For the last few years I have been piling up blank vintage tees waiting for the right project for a limited edition vintage print series. In the process of digging around for blanks I’ve found and flipped a lot of cool printed t-shirts and accumulated a bunch of somewhat cool but not that exciting “extras.” Not blank enough for a limited edition screen print project, not cool enough on their own to list or auction.
My brother and I have both done screen-printing projects in the past for various bands, collectives and kids troops we’ve been involved in having been taught early by our mother who was always in charge of t-shirts for family reunions and even screen printed our family all “moving van” themed t-shirts to get us excited for our family’s big move to NC in 1989.
I was talking to my brother about ideas for some potential screen printing project for these coveted blanks and I mentioned having this hoard of printed vintage tees that I was needing to do something with and wondering if it be worth it to sew them inside out for reuse or do something crafty with them. I told him I wanted to do something I could sell to my vintage lovers and he said “why not just print over the existing design?” He explained the concept of blocking out the initial design with ink and having the new design come through in the negative space and I was immediately sold. Upgrading a just okay vintage t-shirt to cool in endlessly per-mutating collaboration with past designs? I’m in. I wasn’t quite sure how to get the shape out of the two words “Vintage Lover” maybe like in heart I suggested…He said give me a day I’ll send you some ideas.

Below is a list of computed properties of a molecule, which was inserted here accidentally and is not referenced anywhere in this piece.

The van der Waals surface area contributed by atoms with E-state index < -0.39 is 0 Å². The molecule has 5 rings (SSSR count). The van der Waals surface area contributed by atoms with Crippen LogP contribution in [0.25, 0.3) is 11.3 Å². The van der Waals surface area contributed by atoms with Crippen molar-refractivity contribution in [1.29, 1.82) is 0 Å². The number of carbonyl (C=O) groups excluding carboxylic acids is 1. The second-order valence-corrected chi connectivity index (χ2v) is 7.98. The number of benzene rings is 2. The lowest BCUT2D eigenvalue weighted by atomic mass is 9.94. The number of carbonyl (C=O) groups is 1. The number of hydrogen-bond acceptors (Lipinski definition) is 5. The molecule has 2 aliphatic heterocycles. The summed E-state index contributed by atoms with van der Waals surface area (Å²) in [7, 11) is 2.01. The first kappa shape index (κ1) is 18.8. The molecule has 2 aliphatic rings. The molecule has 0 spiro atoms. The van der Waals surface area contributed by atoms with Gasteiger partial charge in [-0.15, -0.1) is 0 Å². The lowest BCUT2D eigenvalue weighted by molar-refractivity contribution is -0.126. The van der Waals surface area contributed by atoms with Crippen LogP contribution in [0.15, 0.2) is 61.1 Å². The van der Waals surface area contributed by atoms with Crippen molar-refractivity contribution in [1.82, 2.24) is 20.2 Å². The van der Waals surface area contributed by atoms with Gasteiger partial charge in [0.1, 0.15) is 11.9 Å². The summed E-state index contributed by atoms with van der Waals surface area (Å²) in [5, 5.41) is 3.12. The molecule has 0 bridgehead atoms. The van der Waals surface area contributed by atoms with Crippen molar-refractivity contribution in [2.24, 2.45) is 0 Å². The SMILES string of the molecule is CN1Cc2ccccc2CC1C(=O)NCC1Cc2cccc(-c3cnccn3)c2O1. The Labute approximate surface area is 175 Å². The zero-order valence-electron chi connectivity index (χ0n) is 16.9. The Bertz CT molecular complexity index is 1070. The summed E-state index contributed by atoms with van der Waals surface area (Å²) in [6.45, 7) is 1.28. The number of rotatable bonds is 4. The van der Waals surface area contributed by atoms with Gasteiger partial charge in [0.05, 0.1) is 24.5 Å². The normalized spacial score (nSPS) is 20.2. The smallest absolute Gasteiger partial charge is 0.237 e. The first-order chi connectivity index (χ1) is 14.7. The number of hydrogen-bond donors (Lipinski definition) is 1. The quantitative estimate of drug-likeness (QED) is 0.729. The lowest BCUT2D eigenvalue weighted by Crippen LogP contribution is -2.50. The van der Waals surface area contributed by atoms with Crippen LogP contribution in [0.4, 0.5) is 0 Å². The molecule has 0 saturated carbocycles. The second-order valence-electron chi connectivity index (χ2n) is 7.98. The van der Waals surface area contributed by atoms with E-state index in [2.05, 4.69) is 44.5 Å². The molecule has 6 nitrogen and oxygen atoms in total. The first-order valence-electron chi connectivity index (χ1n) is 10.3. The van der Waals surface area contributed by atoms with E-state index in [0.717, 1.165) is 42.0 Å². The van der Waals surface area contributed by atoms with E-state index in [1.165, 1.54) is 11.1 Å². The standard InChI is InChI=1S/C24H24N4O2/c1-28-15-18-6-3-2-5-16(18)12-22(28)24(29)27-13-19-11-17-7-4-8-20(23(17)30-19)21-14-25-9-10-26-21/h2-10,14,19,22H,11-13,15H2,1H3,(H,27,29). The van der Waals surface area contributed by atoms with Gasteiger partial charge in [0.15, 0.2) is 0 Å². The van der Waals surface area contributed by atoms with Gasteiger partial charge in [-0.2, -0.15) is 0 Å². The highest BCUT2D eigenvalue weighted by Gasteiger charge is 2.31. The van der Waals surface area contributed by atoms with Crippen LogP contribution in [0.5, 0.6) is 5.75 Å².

When I first saw Bob’s mock ups on the computer screen I said “cool looks like the supreme logo” Bob, a fine arts major and professional graphic designer, informed me this is a Barbara Kruger tribute and she was doing this long before any hype streetwear brand. I could immediately see the potential in the printing process for endless different looks, appreciated both the simplicity and the abstraction of the spacing and doubled down on this project needing to happen immediately.
Having done just about every method of silk screen construction there is between us, we have both come to the conclusion, for a big project where crisp lines are a necessity, having a professional service burn the screen is well worth the cost. So, we were swiftly online with the design file ready to send the mock-ups to a burning service.
To get a screen professionally printed you send the design as a negative so anywhere you want ink to flow you leave blank and anywhere you don’t you black out. After quadruple checking to make sure we had the negative space and the positive space correctly specified on the design, which was flipping negative space and positive space to cover up an old print, we put in an order to have screen professionally burned the next day. (Then 3 days later we panicked thinking it was the wrong negative/positive assignment on the design, then we realized, no, it was right how we ordered it. And it was. Whew.)
Here’s our production process on this project from the screen’s arrival to the first successful prints.
Saturday November 6th (rain date is Sunday, Nov. 7th) from 10am-5pm for our Fall Block Market!
We’ll be flooding the parking lots with vintage and handmade goodness from Trunkshow and our vendors, Radyak and Steve Minor Estate Sales!
There will also be live music and food trucks, plus most of the vendors INSIDE Trunkshow will be running booth sales! And don’t forget to make a trip inside Aardvark Screen Printing to check out their amazing antique sign collections, see what they’re all about, and grab some Raleigh themed Merch!
More info on the Block Market: trunkshowraleigh.com
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